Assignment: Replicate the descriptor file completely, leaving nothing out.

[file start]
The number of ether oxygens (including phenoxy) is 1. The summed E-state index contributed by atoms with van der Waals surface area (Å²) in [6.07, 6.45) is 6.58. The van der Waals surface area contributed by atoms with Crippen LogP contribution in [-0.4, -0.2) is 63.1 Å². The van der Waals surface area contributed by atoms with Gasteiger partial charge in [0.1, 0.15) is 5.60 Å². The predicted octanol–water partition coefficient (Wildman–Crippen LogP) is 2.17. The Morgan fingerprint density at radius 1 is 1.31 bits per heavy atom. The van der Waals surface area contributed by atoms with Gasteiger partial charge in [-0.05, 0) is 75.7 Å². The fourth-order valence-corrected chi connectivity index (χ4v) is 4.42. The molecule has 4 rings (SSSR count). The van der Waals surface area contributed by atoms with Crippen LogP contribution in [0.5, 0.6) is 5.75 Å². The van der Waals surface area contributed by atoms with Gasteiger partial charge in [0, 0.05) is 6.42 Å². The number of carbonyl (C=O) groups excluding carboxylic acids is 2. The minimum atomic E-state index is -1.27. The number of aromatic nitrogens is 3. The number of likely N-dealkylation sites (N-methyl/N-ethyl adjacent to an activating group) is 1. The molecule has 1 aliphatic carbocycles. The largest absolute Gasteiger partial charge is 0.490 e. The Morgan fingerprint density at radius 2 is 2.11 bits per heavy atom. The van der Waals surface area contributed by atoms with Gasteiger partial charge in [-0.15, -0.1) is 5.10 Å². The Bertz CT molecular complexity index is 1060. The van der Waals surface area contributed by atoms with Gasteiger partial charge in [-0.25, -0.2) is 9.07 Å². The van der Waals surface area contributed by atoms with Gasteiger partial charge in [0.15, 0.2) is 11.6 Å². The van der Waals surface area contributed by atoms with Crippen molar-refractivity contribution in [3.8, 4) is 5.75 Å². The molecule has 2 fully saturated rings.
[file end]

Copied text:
The number of ether oxygens (including phenoxy) is 1. The summed E-state index contributed by atoms with van der Waals surface area (Å²) in [6.07, 6.45) is 6.58. The van der Waals surface area contributed by atoms with Crippen LogP contribution in [-0.4, -0.2) is 63.1 Å². The van der Waals surface area contributed by atoms with Gasteiger partial charge in [0.1, 0.15) is 5.60 Å². The predicted octanol–water partition coefficient (Wildman–Crippen LogP) is 2.17. The Morgan fingerprint density at radius 1 is 1.31 bits per heavy atom. The van der Waals surface area contributed by atoms with Gasteiger partial charge in [-0.05, 0) is 75.7 Å². The fourth-order valence-corrected chi connectivity index (χ4v) is 4.42. The molecule has 4 rings (SSSR count). The van der Waals surface area contributed by atoms with Crippen LogP contribution in [0.5, 0.6) is 5.75 Å². The van der Waals surface area contributed by atoms with Gasteiger partial charge in [0, 0.05) is 6.42 Å². The number of carbonyl (C=O) groups excluding carboxylic acids is 2. The minimum atomic E-state index is -1.27. The number of aromatic nitrogens is 3. The number of likely N-dealkylation sites (N-methyl/N-ethyl adjacent to an activating group) is 1. The molecule has 1 aliphatic carbocycles. The largest absolute Gasteiger partial charge is 0.490 e. The Morgan fingerprint density at radius 2 is 2.11 bits per heavy atom. The van der Waals surface area contributed by atoms with Gasteiger partial charge in [-0.15, -0.1) is 5.10 Å². The Bertz CT molecular complexity index is 1060. The van der Waals surface area contributed by atoms with Gasteiger partial charge in [-0.25, -0.2) is 9.07 Å². The van der Waals surface area contributed by atoms with Gasteiger partial charge in [0.15, 0.2) is 11.6 Å². The van der Waals surface area contributed by atoms with Crippen molar-refractivity contribution in [3.8, 4) is 5.75 Å². The molecule has 2 fully saturated rings.